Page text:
• Transition networks covered under dialogue models
  • 11. Example: editing with vi
    • Production rules are in long-term memory
    • Model working memory as attribute-value mapping:
      • (GOAL perform unit task)
      • (TEXT task is insert space)
      • (TEXT task is at 5 23)
      • (CURSOR 8 7)
    • Rules are pattern-matched to working memory,
      • e.g., LOOK-TEXT task is at %LINE %COLUMN is true, with LINE = 5 COLUMN = 23.
  • 12. Four rules to model inserting a space Active rules: SELECT-INSERT-SPACE INSERT-SPACE-MOVE-FIRST INSERT-SPACE-DOIT INSERT-SPACE-DONE New working memory (GOAL insert space) (NOTE executing insert space) (LINE 5) (COLUMN 23) SELECT-INSERT-SPACE matches current working memory (SELECT-INSERT-SPACE IF (AND (TEST-GOAL perform unit task) (TEST-TEXT task is insert space) (NOT (TEST-GOAL insert space)) (NOT (TEST-NOTE executing insert space))) THEN ( (ADD-GOAL insert space) (ADD-NOTE executing insert space) (LOOK-TEXT task is at %LINE %COLUMN)))
  • 13. Notes on CCT
    • Parallel model
    • Proceduralisation of actions
    • Novice versus expert style rules
    • Error behaviour can be represented
    • Measures
      • depth of goal structure
      • number of rules
      • comparison with device description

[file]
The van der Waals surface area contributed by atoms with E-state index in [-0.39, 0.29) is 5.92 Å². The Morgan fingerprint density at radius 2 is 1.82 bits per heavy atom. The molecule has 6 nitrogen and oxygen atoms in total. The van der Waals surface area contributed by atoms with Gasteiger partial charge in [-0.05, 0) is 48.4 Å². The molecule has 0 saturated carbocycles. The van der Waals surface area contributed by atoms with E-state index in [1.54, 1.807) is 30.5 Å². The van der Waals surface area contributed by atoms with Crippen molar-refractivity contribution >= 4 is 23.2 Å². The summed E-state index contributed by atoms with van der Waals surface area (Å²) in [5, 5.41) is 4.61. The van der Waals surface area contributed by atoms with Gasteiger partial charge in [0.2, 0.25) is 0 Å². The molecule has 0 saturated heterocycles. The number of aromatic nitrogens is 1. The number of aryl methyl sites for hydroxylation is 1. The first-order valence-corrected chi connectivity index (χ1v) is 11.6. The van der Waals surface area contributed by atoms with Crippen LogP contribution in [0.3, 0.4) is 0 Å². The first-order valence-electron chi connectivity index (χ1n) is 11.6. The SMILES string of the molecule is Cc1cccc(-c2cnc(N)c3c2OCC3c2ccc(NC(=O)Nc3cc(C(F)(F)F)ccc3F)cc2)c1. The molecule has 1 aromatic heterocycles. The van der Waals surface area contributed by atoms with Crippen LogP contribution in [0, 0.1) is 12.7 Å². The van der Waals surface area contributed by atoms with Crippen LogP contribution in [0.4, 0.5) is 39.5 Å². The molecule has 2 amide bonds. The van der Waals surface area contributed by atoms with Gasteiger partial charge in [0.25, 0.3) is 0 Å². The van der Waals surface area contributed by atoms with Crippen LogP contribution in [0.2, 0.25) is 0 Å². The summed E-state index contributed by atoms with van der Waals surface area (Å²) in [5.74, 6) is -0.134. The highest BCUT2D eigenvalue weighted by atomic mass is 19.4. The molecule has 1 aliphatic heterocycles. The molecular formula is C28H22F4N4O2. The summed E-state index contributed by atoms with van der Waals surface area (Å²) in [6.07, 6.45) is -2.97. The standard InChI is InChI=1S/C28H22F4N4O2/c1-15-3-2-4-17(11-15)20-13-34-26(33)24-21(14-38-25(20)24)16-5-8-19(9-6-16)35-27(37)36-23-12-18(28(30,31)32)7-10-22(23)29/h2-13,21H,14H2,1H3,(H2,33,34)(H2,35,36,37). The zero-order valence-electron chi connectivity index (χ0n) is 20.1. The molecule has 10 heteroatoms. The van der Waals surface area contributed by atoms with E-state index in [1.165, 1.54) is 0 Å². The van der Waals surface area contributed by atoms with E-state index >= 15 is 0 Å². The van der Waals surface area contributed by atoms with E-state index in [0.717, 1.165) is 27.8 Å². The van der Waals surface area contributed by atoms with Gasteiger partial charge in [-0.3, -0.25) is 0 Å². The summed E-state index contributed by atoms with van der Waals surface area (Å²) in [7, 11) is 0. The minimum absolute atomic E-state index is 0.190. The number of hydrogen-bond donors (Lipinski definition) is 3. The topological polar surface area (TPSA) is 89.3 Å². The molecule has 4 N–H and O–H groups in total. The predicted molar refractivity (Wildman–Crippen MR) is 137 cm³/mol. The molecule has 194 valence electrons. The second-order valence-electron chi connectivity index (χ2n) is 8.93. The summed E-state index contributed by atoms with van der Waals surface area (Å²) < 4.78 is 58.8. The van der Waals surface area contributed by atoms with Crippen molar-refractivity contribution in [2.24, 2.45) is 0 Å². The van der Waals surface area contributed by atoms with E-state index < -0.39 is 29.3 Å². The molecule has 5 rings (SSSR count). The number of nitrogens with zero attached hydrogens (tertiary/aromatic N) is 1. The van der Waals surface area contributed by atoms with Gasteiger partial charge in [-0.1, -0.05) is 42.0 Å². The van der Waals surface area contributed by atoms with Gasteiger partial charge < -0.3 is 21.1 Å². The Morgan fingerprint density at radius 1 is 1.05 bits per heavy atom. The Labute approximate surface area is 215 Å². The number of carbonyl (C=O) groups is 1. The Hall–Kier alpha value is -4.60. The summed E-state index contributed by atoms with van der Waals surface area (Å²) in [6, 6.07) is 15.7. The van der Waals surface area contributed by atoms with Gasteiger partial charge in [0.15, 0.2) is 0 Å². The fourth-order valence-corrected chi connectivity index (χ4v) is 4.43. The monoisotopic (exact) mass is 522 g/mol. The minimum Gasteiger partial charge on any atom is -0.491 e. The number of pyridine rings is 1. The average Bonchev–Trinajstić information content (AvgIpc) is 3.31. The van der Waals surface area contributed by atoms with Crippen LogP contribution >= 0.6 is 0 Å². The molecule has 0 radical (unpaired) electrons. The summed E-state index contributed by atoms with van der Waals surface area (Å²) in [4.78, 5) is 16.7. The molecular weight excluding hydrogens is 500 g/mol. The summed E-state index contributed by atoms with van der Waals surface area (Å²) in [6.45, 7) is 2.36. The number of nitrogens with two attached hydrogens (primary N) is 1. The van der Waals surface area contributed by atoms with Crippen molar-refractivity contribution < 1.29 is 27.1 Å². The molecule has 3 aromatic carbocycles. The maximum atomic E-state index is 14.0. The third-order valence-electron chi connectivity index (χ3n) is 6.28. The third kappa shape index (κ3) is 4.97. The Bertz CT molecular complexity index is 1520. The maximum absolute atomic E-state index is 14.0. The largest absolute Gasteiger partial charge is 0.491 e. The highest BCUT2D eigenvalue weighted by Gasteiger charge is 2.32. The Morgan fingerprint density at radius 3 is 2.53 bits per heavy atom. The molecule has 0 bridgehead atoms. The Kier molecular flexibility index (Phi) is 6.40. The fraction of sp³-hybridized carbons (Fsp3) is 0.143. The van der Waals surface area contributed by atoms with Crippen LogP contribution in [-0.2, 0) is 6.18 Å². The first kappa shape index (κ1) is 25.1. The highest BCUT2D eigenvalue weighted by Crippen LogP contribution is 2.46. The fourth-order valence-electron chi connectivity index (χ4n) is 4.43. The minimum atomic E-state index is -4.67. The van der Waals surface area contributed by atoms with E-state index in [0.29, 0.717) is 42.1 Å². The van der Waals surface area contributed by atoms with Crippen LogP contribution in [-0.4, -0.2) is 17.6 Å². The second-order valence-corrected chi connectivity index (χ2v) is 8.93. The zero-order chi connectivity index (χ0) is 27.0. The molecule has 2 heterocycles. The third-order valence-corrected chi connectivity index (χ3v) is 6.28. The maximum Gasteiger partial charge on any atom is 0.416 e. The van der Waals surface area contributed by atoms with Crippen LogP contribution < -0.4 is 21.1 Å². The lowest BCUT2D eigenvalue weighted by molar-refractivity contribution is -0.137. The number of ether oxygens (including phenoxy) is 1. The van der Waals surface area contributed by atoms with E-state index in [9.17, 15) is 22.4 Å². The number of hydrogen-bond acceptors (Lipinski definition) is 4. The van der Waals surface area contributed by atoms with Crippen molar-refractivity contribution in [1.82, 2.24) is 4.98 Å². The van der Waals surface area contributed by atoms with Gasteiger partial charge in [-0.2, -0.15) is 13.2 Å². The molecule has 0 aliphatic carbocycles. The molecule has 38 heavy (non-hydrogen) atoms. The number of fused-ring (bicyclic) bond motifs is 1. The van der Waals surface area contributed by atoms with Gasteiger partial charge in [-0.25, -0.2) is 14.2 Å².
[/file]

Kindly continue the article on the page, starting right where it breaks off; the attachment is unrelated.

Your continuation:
• 14. Problems with goal hierarchies
    • a post hoc technique
    • expert versus novice
    • How cognitive are they?
  • 15. Linguistic notations
    • Understanding the user's behaviour and cognitive difficulty based on analysis of language between user and system.
    • Similar in emphasis to dialogue models
    • Backus–Naur Form (BNF)
    • Task–Action Grammar (TAG)
  • 16. Backus-Naur Form (BNF)
    • Very common notation from computer science
    • A purely syntactic view of the dialogue
    • Terminals
      • lowest level of user behaviour
      • e.g. CLICK-MOUSE, MOVE-MOUSE
    • Nonterminals
      • ordering of terminals
      • higher level of abstraction
      • e.g. select-menu, position-mouse
  • 17. Example of BNF
    • Basic syntax:
      • nonterminal ::= expression
    • An expression
      • contains terminals and nonterminals
      • combined in sequence (+) or as alternatives (|)
    • draw line ::= select line + choose points + last point
    • select line ::= pos mouse + CLICK MOUSE
    • choose points ::= choose one | choose one + choose points
    • choose one ::= pos mouse + CLICK MOUSE
    • last point ::= pos mouse + DBL CLICK MOUSE
    • pos mouse ::= NULL | MOVE MOUSE+ pos mouse
  • 18. Measurements with BNF
    • Number of rules (not so good)
    • Number of + and | operators
    • Complications
      • same syntax for different semantics
      • no reflection of user's perception
      • minimal consistency checking
  • 19. Task Action Grammar (TAG)
    • Making consistency more explicit
    • Encoding user's world knowledge